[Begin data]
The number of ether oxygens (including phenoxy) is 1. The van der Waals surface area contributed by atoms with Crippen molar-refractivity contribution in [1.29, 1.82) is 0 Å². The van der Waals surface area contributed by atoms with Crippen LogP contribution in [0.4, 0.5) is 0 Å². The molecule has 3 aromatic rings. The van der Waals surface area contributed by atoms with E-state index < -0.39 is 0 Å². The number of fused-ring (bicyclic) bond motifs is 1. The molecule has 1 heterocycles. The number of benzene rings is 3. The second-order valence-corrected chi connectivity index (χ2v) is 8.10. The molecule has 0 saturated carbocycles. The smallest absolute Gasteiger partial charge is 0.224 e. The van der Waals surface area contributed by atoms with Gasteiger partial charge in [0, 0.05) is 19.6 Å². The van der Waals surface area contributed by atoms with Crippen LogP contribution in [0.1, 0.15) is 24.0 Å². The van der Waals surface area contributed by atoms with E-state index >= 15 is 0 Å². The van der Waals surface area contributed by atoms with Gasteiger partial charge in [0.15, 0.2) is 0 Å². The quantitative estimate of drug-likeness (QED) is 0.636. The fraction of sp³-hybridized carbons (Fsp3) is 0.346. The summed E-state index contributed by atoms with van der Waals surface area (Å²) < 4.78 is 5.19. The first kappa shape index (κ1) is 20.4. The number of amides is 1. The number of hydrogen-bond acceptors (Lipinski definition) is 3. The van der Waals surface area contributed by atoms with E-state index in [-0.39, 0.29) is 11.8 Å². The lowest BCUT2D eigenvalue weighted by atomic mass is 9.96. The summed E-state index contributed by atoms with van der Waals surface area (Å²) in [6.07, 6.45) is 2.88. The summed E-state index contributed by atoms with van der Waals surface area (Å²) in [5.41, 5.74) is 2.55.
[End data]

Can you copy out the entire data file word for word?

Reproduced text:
The number of ether oxygens (including phenoxy) is 1. The van der Waals surface area contributed by atoms with Crippen molar-refractivity contribution in [1.29, 1.82) is 0 Å². The van der Waals surface area contributed by atoms with Crippen LogP contribution in [0.4, 0.5) is 0 Å². The molecule has 3 aromatic rings. The van der Waals surface area contributed by atoms with E-state index < -0.39 is 0 Å². The number of fused-ring (bicyclic) bond motifs is 1. The molecule has 1 heterocycles. The number of benzene rings is 3. The second-order valence-corrected chi connectivity index (χ2v) is 8.10. The molecule has 0 saturated carbocycles. The smallest absolute Gasteiger partial charge is 0.224 e. The van der Waals surface area contributed by atoms with Gasteiger partial charge in [0, 0.05) is 19.6 Å². The van der Waals surface area contributed by atoms with Crippen LogP contribution in [0.1, 0.15) is 24.0 Å². The van der Waals surface area contributed by atoms with E-state index >= 15 is 0 Å². The van der Waals surface area contributed by atoms with Gasteiger partial charge in [0.15, 0.2) is 0 Å². The quantitative estimate of drug-likeness (QED) is 0.636. The fraction of sp³-hybridized carbons (Fsp3) is 0.346. The summed E-state index contributed by atoms with van der Waals surface area (Å²) < 4.78 is 5.19. The first kappa shape index (κ1) is 20.4. The number of amides is 1. The number of hydrogen-bond acceptors (Lipinski definition) is 3. The van der Waals surface area contributed by atoms with E-state index in [-0.39, 0.29) is 11.8 Å². The lowest BCUT2D eigenvalue weighted by atomic mass is 9.96. The summed E-state index contributed by atoms with van der Waals surface area (Å²) in [6.07, 6.45) is 2.88. The summed E-state index contributed by atoms with van der Waals surface area (Å²) in [5.41, 5.74) is 2.55.